The Richmond Watercolor Society celebrates its favorite artistic medium. 

It's a Wash

Talk to many of the 315 members of the Richmond Watercolor Society and they will tell you that watercolors changed their life.

Ann Berry Davenport painted with oil paints for 15 years before she saw a watercolor demonstration. "The artist painted a checked tablecloth in five strokes," she recalls. "You could never do that with oils. I came home and said, 'I'm done with oil!' and I threw my oil paints away."

Bonnie Nelms started painting with watercolors eight years ago after taking an introductory art class. "I was in a very grueling graduate program in clinical psychology, and I was burned out," she says. "I just got hooked on watercolors." Today, she paints full-time as a professional artist. So much for her graduate degree.

Eleanor Cox, an art teacher, began painting with watercolors 20 years ago, after she had children. She loved the spontaneity and transparency of the medium and was especially attracted to the fact that, unlike oil paints, you can set watercolors aside and come back to them — a big perk when you're a busy mom running after your kids. Today, she paints exclusively with watercolors.

This month, the Richmond Watercolor Society is celebrating watercolor painting with an exhibition in the James Center Atrium, Omni Lobby, through March 17. The society also held its ninth annual Watercolor Week last week, with workshops conducted by internationally known artist Arne Westerman of Portland, Ore.

About 30 watercolor painters gathered at the Bon Air Community Center last week for Westerman's workshop on figure painting. As the artists quietly worked on studies, Westerman made rounds to check on his students' progress.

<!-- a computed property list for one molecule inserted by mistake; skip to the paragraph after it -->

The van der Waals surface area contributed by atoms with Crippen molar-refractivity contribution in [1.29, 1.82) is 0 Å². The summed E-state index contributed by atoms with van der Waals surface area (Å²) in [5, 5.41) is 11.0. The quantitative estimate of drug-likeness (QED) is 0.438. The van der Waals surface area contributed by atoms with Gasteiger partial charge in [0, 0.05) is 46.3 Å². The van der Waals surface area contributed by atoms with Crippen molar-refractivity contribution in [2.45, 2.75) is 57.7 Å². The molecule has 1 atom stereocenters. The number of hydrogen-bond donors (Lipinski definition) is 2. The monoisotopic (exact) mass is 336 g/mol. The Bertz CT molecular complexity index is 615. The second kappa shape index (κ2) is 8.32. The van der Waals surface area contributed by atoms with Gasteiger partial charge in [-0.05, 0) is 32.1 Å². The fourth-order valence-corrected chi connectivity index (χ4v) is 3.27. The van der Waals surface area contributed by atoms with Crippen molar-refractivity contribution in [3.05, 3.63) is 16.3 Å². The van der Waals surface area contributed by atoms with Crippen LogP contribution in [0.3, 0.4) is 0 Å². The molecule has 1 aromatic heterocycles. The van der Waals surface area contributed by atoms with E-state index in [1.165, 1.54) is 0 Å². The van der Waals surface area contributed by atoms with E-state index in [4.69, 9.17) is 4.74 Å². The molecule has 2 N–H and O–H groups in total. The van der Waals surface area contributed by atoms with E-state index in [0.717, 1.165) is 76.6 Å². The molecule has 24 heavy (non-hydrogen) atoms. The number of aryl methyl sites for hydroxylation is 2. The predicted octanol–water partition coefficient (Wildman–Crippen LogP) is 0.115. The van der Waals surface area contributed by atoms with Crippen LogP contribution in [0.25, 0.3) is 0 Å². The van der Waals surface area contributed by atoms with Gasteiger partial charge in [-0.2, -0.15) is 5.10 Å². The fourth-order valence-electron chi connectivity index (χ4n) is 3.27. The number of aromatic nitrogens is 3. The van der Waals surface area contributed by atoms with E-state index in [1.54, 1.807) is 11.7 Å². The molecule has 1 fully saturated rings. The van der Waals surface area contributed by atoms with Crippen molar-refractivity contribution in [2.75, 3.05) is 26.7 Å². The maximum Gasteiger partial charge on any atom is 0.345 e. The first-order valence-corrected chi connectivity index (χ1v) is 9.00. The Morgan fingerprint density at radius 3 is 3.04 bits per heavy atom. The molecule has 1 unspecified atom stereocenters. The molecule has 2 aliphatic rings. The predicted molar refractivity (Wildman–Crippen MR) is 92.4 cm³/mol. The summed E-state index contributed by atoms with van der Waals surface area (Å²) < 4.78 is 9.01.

"This artist, who is a good artist, is not showing me what I want to see," he says as the class gathers around a small, unfinished painting. Westerman grabs a brush and fills it with ochre paint which he washes over the canvas in broad strokes. Over this goes a wash of green. The transformation is startling — with a few quick strokes, Westerman has instantly added a new dimension of light and life to the painting. It is a simple lesson in the unique quality of the watercolors, a concrete example of the medium's speed, clarity and transparency — all those things that make these artists so fond of watercolors.

"You don't know when you put the paint on the paper how its going to behave," Nelms says. "You never know what its going to be."

After watching these artists work, it soon becomes apparent that watercolor is a challenging medium. "I started it because I thought it would be easier than oil," says Beverly Perdue, who has been a watercolorist for 20 years. "I love the challenge of it. You have to learn to paint intuitively with watercolors — it is very unforgiving."

Westerman, whose vibrant, vaguely impressionistic figure paintings have been exhibited nationwide, has also been painting for 20 years. And while he has been successful in his art career, he says watercolorists sometimes do not receive the recognition they deserve.

"Oil paintings usually sell for more than watercolors," she says. "The paintings people are familiar with — the Rubens, Rembrandts and Impressionists, are painted with oils. ... It is the public impression that oils are the paint of choice."

But to the 30 or so assembled artists, and the 315 members of the Richmond Watercolor Society, watercolors are the way to go.


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